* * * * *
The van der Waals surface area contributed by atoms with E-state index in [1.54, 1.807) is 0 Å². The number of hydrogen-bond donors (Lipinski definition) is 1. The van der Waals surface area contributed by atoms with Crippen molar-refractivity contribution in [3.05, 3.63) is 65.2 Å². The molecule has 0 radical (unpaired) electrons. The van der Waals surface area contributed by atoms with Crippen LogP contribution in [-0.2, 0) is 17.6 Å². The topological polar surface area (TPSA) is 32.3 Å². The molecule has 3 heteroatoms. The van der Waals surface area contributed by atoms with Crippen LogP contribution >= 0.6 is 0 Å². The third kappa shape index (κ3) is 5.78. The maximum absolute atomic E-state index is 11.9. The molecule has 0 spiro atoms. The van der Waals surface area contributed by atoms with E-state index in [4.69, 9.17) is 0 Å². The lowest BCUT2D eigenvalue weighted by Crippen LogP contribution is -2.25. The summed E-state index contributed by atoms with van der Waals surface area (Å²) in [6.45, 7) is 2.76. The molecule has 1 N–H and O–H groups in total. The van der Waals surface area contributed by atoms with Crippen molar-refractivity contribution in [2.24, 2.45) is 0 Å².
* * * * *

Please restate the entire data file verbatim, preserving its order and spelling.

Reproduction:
The van der Waals surface area contributed by atoms with E-state index in [1.54, 1.807) is 0 Å². The number of hydrogen-bond donors (Lipinski definition) is 1. The van der Waals surface area contributed by atoms with Crippen molar-refractivity contribution in [3.05, 3.63) is 65.2 Å². The molecule has 0 radical (unpaired) electrons. The van der Waals surface area contributed by atoms with Crippen LogP contribution in [-0.2, 0) is 17.6 Å². The topological polar surface area (TPSA) is 32.3 Å². The molecule has 3 heteroatoms. The van der Waals surface area contributed by atoms with Crippen LogP contribution >= 0.6 is 0 Å². The third kappa shape index (κ3) is 5.78. The maximum absolute atomic E-state index is 11.9. The molecule has 0 spiro atoms. The van der Waals surface area contributed by atoms with E-state index in [4.69, 9.17) is 0 Å². The lowest BCUT2D eigenvalue weighted by Crippen LogP contribution is -2.25. The summed E-state index contributed by atoms with van der Waals surface area (Å²) in [6.45, 7) is 2.76. The molecule has 1 N–H and O–H groups in total. The van der Waals surface area contributed by atoms with Crippen molar-refractivity contribution in [2.24, 2.45) is 0 Å².